Divorce, custody, and visitation are legally binding court rulings. While parents have the right to relocate, taking children is another matter.
Under Massachusetts law, divorced parents are required to obtain permission from their child’s other parent or the court when relocating with their child. Relocating outside a specified location can impact custody and visitation rights.
If you or your ex is planning a move that will alter the terms of any agreements made during a divorce, the other parent must grant permission to relocate the child. In some cases, the final divorce judgment may forbid either parent from taking the child outside the bounds of a particular geographical distance.
Most states require parents to provide written notification to a former spouse regarding intent to relocate. The reason for this is to allow the other parent time to object. If your move will alter the relationship between your ex and the child, the other parent will likely object to a drastic move.
If the proper channels for obtaining permission to relocate a child are not followed, the offending parent may be held in contempt of court, which can lead to fines or even jail time. Therefore, it is crucial to resolve a relocation dispute prior to moving a child.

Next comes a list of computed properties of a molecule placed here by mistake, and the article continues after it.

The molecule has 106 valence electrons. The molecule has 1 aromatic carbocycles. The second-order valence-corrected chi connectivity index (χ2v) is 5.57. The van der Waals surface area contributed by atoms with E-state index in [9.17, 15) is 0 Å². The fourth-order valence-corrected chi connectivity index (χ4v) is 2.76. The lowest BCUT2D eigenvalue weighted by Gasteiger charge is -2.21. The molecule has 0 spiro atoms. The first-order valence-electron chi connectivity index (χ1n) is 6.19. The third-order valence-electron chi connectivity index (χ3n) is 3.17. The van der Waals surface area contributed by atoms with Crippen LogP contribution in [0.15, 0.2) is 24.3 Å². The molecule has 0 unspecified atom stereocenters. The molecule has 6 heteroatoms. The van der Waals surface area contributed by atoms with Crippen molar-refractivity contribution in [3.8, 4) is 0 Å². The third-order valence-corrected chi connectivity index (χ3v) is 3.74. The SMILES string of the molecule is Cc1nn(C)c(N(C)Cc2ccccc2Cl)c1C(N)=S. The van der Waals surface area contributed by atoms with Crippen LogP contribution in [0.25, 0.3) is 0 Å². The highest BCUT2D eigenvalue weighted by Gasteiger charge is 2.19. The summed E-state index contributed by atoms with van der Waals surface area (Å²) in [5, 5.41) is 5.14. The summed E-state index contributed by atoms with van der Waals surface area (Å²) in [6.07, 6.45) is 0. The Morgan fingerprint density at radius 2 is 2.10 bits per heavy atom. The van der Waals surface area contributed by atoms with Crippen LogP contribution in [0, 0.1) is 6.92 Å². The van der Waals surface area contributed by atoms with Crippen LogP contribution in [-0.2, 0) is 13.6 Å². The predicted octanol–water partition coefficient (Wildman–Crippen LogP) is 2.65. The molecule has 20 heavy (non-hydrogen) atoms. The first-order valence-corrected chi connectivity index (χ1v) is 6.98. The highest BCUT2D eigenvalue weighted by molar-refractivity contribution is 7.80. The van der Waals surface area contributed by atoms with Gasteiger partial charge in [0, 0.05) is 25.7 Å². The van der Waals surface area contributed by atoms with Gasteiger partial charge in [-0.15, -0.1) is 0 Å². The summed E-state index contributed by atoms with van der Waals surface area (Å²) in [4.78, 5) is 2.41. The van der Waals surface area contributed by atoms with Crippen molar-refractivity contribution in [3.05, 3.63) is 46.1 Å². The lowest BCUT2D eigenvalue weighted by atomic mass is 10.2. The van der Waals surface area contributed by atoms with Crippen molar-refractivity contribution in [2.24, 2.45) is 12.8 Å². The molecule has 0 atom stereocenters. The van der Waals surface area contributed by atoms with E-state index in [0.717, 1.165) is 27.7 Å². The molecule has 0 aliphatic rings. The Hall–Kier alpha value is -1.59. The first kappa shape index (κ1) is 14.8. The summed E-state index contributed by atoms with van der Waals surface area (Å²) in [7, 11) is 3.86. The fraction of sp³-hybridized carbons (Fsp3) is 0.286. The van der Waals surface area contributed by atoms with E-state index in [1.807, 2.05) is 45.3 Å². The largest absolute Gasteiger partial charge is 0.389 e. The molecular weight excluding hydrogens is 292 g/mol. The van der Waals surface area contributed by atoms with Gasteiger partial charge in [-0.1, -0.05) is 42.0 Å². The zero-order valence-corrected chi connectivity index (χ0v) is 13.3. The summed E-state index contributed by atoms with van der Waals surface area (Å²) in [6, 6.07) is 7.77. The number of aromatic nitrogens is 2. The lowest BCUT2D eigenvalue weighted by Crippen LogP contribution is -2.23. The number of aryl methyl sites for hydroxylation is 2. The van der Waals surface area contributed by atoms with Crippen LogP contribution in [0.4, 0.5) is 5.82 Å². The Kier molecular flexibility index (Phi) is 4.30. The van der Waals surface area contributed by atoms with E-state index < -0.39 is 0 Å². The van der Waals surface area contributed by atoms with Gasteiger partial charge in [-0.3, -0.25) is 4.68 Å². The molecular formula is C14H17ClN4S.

If a parent objects to relocation, a court hearing can be held to determine what is in the child’s best interest.
The court will first look at the current custody agreement when addressing relocation. For parents with shared or joint custody, the court will examine the following as part of a traditional best interests analysis.
- If the child’s quality of life will be improved as a result of relocation and if the child will experience similar benefits as the parent from the move.
- If any adverse effects will result from altering the current visitation schedule.
- If the child’s relationship with the non-moving parent will be compromised.
- The effect relocation will have on the child’s emotional, physical, or developmental needs.
- Each parent’s interest in allowing or disallowing the move.
Cases involving a parent with primary custody will utilize the real advantage standard to the request for relocation. A parent with primary custody typically spends more time with the child, meaning the child’s well-being is more closely intertwined with parents. A two-part test is used to determine if relocating has a real advantage.
One, the court will assess if there is an advantage to relocating, for example, economic benefits or the availability of extended family. The judge will consider if the relocation has real benefits to ensure the move isn’t simply for the purpose of cutting off a relationship with the non-relocating parent.
Second, the judge will consider the best interest factors above to determine if the relocation is in the child’s best interest.
In some cases where a child is old enough to make an informed decision, the court may consider the child’s desire to relocate or stay with the other parent.
If you or your ex is planning on relocating with your child, our family law attorney can help you navigate potential pitfalls. Contact our office today to discuss the merits of your case.